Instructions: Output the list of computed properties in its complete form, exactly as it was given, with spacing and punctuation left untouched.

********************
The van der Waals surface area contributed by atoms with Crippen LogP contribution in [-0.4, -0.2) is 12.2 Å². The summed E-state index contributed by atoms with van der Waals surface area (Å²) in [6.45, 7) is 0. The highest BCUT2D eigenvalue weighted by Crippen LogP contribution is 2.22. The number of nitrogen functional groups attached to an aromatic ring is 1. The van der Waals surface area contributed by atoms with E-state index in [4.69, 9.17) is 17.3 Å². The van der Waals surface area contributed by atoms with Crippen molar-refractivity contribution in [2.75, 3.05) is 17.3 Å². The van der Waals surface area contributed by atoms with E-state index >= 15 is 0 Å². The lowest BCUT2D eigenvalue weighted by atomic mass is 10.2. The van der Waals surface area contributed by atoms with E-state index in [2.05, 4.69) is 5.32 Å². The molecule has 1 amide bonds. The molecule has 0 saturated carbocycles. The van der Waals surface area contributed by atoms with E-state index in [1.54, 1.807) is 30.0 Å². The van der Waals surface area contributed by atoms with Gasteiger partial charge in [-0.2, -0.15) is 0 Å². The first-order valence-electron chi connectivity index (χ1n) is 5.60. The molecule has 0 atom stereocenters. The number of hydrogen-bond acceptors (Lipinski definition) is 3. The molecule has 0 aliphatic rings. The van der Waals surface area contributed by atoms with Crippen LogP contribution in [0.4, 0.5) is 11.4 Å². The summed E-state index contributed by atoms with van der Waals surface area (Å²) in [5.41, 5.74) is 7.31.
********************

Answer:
The van der Waals surface area contributed by atoms with Crippen LogP contribution in [-0.4, -0.2) is 12.2 Å². The summed E-state index contributed by atoms with van der Waals surface area (Å²) in [6.45, 7) is 0. The highest BCUT2D eigenvalue weighted by Crippen LogP contribution is 2.22. The number of nitrogen functional groups attached to an aromatic ring is 1. The van der Waals surface area contributed by atoms with E-state index in [4.69, 9.17) is 17.3 Å². The van der Waals surface area contributed by atoms with Crippen molar-refractivity contribution in [2.75, 3.05) is 17.3 Å². The van der Waals surface area contributed by atoms with E-state index >= 15 is 0 Å². The lowest BCUT2D eigenvalue weighted by atomic mass is 10.2. The van der Waals surface area contributed by atoms with E-state index in [2.05, 4.69) is 5.32 Å². The molecule has 1 amide bonds. The molecule has 0 saturated carbocycles. The van der Waals surface area contributed by atoms with E-state index in [1.54, 1.807) is 30.0 Å². The van der Waals surface area contributed by atoms with Gasteiger partial charge in [-0.2, -0.15) is 0 Å². The first-order valence-electron chi connectivity index (χ1n) is 5.60. The molecule has 0 atom stereocenters. The number of hydrogen-bond acceptors (Lipinski definition) is 3. The molecule has 0 aliphatic rings. The van der Waals surface area contributed by atoms with Crippen LogP contribution in [0.4, 0.5) is 11.4 Å². The summed E-state index contributed by atoms with van der Waals surface area (Å²) in [5.41, 5.74) is 7.31.